Wednesday, September 19, 2007

Adults-in-Training

Every now and then something happens that radically reshapes the way I think about parenting. The most recent change moment occur ed when my mom was talking about my brother, Jarrett. He's a teenager now and she was lamenting how frustrating it was to reteach the same old lessons - clothes off the floor, towels hung to dry, kitchen counters wiped down, etc. She shared that it helped her to think of him as an "adult in training." Rather than expecting him to already be good at everything, she found that she could cut him some slack if she thought about the day to day struggles as his learning process.

A light went off in my head. That's what the WG is too. Okay, she's only four and she's well behind Jarrett in her journey, but she's starting on the path. There was a time when my job was to comfort her, nourish her and meet her every need. But now were at a transition moment. My new job is to help her learn essential life skills. Still the foundation of comfort, love and caring must be there; but I also need to give her increasing responsibilities and guide her through these new lessons.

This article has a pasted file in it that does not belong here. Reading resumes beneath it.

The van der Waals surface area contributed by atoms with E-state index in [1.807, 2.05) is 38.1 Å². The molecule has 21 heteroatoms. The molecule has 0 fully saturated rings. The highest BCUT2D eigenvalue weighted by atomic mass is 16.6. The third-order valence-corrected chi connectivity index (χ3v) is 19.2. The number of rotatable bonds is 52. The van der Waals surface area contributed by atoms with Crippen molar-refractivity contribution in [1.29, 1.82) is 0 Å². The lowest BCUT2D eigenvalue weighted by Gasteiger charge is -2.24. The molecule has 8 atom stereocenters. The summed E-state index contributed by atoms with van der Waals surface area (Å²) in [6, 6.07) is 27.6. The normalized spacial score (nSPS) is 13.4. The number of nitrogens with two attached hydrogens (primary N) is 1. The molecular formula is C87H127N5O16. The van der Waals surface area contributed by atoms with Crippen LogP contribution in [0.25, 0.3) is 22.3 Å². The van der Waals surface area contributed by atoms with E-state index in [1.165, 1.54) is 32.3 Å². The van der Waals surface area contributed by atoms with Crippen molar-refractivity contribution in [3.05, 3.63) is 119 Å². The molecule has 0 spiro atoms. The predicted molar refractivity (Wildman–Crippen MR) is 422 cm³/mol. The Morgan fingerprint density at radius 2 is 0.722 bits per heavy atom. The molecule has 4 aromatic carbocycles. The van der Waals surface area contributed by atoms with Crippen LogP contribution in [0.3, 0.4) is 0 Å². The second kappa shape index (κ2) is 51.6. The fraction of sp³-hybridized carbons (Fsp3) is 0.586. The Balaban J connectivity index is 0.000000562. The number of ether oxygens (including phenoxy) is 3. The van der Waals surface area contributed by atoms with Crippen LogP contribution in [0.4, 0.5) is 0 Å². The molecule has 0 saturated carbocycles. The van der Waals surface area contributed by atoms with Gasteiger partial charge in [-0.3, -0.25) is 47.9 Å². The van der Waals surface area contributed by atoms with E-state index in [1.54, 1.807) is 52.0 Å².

I'll give you an example. She's been in PreK for a few weeks now. This is at "big girl school" a PreK through grade 12 school, and she stays through lunch for the first time. She takes a lunch box each day. The first couple of weeks I packed her lunch every night, assembling various items, cutting her sandwiches into heart shapes, etc. But she's really capable of doing this herself. She can't put peanut butter on the bread, but she can assemble the lunch pail.

So I've set up a lunch box station in our fridge. She selects something from each of four boxes - one that's dairy/fiber, one protein, one fruit or vegetable, and one treat. She also chooses a napkin and packs a spoon if she needs it. It's been a wonderful experience for both of us.



First, she's learned to make choices in the morning and live with them in the afternoon. She's in charge - so there's no one to complain to when she decides she doesn't want that peanut butter and jelly sandwich today. Plus, she's gotten to learn how important a spoon is to applesauce, and she's getting some guided practice at balancing her meals. The best part - she's so pleased with herself! She really enjoys telling the teacher and other kids that she made her own lunch. It makes her feel like a big girl and gives her ownership over one aspect of her life. And she's ready for that bit of ownership.

There will be so many more lessons. So many more baby steps to get to that adult. And I am so enjoying getting to know her along the way. Maybe by the time she calls herself "adult," I'll be able to call myself "parent" rather than "parent-in-training."

1 comment:

Tica said...

What a wonderful idea!